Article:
A native of the Dominican Republic and currently a resident of New Jersey, Carreno works with a vocabulary of signs and symbols that sometimes seems to hark to that eerie nexus between surrealism and abstract expressionism, a charged space cohabited by the ghosts of Antonio Tapies, Joan Miro and Arshile Gorky. But Carreno's roots are in the Caribbean, and that changes everything; his symbolic vocabulary possesses the gravitas of his predecessors yet also recalls native American pictograms just as his colors and textures often hark to the islands, to the abundant sun and sand of his native tropics.
All of this is evident in Fiesta, a 4-by-6-foot canvas inhabited by animated squiggles, loops, arrows and s-curves, all seemingly vibrating in a cacophony of suggestions: of string, brass and percussion instruments, of dancing bodies, of torsos, limbs and breasts all rendered in the sparest, most abstractly suggestive marks set against patches of gold, violet, avocado and rose, like the afternoon refractions of a stained-glass window against an old masonry wall. Like Tapies, Carreno sometimes mixes sand with his paints to lend his surfaces a more concrete and tactile texture, a sense of something solid on which his linear universe of spectral symbols can enact their ambiguous dance of innuendo. In Ocasa de la Noche the forms are closely related, yet their disposition and placement, as well as the more somber background tones, suggest a much more private place, internal, shrouded and contemplative, a space of sighs and silences. Those, along with his pastel Amarillo y Rojo, are among the most memorable works in a selection that can sometimes seem a little homogenous, yet always reflects a certain pristine awareness of how signs and colors can conspire to converse with us in their own special language of forms and metaphors.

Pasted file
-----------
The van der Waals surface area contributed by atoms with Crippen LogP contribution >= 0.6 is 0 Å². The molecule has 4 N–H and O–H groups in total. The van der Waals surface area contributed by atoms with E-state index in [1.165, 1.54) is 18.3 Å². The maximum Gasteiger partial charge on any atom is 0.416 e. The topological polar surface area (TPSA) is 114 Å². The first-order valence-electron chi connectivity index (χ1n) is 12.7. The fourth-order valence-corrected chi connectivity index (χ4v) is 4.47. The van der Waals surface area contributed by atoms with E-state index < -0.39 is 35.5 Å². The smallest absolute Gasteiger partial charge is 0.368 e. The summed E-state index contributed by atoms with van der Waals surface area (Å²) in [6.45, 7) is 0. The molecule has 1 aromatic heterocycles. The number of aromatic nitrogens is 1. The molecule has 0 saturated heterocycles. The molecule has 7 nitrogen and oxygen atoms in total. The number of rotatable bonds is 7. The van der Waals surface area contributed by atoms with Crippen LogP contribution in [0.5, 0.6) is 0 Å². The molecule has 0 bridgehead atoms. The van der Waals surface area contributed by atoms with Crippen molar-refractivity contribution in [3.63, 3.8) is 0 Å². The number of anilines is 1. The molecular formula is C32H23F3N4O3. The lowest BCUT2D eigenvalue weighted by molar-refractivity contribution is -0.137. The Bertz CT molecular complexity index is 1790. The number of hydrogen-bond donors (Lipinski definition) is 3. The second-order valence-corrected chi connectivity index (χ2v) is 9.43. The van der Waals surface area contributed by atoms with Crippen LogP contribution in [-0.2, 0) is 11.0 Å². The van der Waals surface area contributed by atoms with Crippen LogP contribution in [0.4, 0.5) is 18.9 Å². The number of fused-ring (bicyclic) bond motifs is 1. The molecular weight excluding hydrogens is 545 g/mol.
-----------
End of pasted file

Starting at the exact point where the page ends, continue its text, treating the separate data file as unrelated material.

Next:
Mexican-American artist Theresa Herrera has her own symbolic vocabulary that often employs the traditional designs of Aztec and Mayan -- or even Celtic or central Asian -- peoples in her brightly colored abstractions. If this sounds complicated, her approach is fairly accessible, maybe a tad extroverted. Herrera is into spirituality of both the traditional and multicultural variety, and the various guises of the goddess are obviously important to her. Consequently, hints of feminine anatomy are often subtly interwoven, even in her most abstract efforts.
But you have to look twice. The first thing you notice is her colors, luminous pastels that seem to melt into each other like swatches of pale neon light, as we see in Leap of Faith Cosmogram, a kind of mandala of luminous floral and spiral forms. Although the symbols are anthropological, there is a faint hint of the feminine in all this, just as Georgia O'Keefe's floral studies were often more than just flowers if you looked closely enough. Same goes for Celestial Mandala, ostensibly little more than a cosmic circle with some cumulus cloud formations spiraling around it, and Potencia de Fuego Espiritu, a painting of intense flames that on second glance may seem somewhat sexier than mere carbonic combustion. It can all seem a little fluffy at times, but that may be part of her accessibility. Herrera once explained, "People want to separate the earthly from the spiritual, but I'm always reconciling dualities in different forms, finding ways for them to co-exist in harmony. ... In the physical plane there has to be a union before a creation, which means that existence is a shared experience. So why deny our ecstatic moments? Why not share ecstasy? My purpose in life is to bring truth, beauty, peace and joy to the world and, in this way, to myself."
- Theresa Herrera's Leap of Faith Cosmogram, with its luminous pastels, has a hint of the feminine in its anthropological symbols.